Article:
Tepilo takes a look at the main differences between first-time buyers now and in the decades since 1960, when the average FTB was only 23 years old.
A new study has offered a fascinating insight into the differences between first-time buyers now and in the past.
The research, commissioned by Keepmoat Homes, showed that the average first-time buyer of today is seven years older than in 1960.
What’s more, they need to save approximately £20,000 to put down as a deposit on a home, compared to £595.26 (equivalent to around £12,738 today) in the 1960s.
A drastic change in buyer profile
The poll, which spoke to 2,000 UK adults, found dramatic differences in the buyer profile of first-time buyers throughout the generations.
While the average first-time buyer in 1960 was only 23 years old, more than likely married and had a household income of only £2,854, the first-time buyer of today is likely to be in their thirties and relying heavily on financial help from loved ones when they do manage to buy.
Some 48% of today’s first-time buyers required financial help to buy, to the tune of £10,200 on average – with this funding mostly coming from the Bank of Mum and Dad. Modern first-time buyers are also far less likely to be married than their 1960s counterparts, while only 30% are in a relationship.
Significant growth since the turn of the millennium
Buying a home has become much harder in the last two decades, with house prices rising by more than £55,000 since 2000, while the average deposit has also gone up considerably from £12,988 in 2000 to £20,622 today.
Even in the 1990s, only 26% of first-time buyers needed financial assistance (at an average of £3,881), while the cost of a deposit was just over a quarter of the average household income of £20,591. Compare that to now, when buyers need more than half their average annual household income to raise the necessary deposit on a home.
The average property purchase price was also much more modest in the ‘90s, with first-time buyers likely to pay around £78,225 for a starter home off a deposit of only £5,210. It still took buyers in this decade four years to save for a deposit, but that compares favourably to the five years and one month it takes average first-time buyers today.
In the 1960s, it took would-be buyers only two years and one month to save for a deposit. This crept up, along with the average age, in the 1970s to two years and eight months, with people buying slightly later in life at the age of 25.
By the 1980s, the size of deposit required was starting to motor (up to £2,955), the average age of buyers had increased to 28, and the length of time needed to save for a deposit had risen to three years and one month.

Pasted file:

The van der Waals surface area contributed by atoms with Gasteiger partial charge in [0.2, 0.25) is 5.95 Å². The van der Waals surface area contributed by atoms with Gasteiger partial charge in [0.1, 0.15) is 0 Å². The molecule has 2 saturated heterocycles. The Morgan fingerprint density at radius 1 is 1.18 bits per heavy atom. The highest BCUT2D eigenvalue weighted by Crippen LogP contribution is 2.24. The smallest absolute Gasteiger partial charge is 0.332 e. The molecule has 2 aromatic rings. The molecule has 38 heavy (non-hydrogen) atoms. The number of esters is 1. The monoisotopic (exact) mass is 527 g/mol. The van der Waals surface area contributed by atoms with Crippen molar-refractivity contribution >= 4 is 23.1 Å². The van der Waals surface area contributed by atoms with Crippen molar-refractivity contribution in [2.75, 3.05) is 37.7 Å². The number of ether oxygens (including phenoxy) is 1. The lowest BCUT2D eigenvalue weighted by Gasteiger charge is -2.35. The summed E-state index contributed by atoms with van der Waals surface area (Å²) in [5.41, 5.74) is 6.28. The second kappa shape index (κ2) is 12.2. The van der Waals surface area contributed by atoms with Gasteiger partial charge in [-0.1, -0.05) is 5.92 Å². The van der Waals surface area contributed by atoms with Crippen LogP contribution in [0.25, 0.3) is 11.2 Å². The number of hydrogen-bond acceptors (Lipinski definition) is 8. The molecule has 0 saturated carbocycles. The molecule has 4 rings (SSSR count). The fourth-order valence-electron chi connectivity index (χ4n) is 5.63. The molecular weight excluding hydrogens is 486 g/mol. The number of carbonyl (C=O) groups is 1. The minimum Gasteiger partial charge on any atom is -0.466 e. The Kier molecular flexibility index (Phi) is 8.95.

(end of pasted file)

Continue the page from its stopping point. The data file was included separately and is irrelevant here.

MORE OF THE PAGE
In the decades that followed the average age of first-time buyers, the size of deposit required, the average purchase price, the need for financial help and the time required to save for a deposit all increased, reaching a peak from 2011 onwards.
Household income is now higher, but so too are average house prices and deposits, which means nearly half of buyers now need financial help to buy.
Love and marriage
The research also highlighted how much the world has changed since the 1960s. While one in five first-time buyers are now single, just 3% bought on their own in the Swinging Sixties.
By the 1970s, the number of first-time buyers who were married had dropped by 10%, but still stood at 74% with another 13% in a relationship. This fell drastically in the 1980s – a decade associated with the rise of individualism and a self-starting culture – to 49%. With the launch of Right to Buy making it easier than ever for people to own their own home, 24% of buyers in this decade were single.
In the 1990s, the number of married first-time buyers fell drastically again, down to 29%. In fact, it was the decade where married and single first-time buyers reached parity, with 29% of buyers going it alone.
As of today, only 27% of buyers are married and 30% are in a relationship.
A long-term abode
Remarkably, the research revealed that 31% of people are still living in the first home they purchased. Even more remarkably, one in 10 of those who bought in the 1960s and 15% of those who bought in the 1980s still live in the same home.
First-time buyers of today, however, are less likely to stay put for the long haul, with two thirds of respondents believing people are now more likely to purchase a flat or small home to improve their chances of getting on the ladder. Once they start a family or need a bigger home, they then move onwards and upwards.
While first-time buyers are still finding it difficult to get on the property ladder, there are signs that the situation is improving. According to research carried out by UK Finance, the proportion of first-time buyers reached its highest level for a decade in 2017.
There was also the recent abolition of stamp duty for most first-time buyers – although this move has divided opinion somewhat – and the government’s various ongoing schemes to help young people onto the ladder, including Help to Buy and Shared Ownership.
Additionally, trade body NAEA Propertymark recently outlined some ways in which more first-time buyers could be helped to buy a property, including a relaxation of mortgage criteria, cheaper moving costs and a greater availability of longer fixed-rate mortgages.
For now, though, purchasing under the age of 30 is likely to be the exception rather than the norm, and a large number of buyers will continue to rely on the Bank of Mum and Dad to help fund their purchase.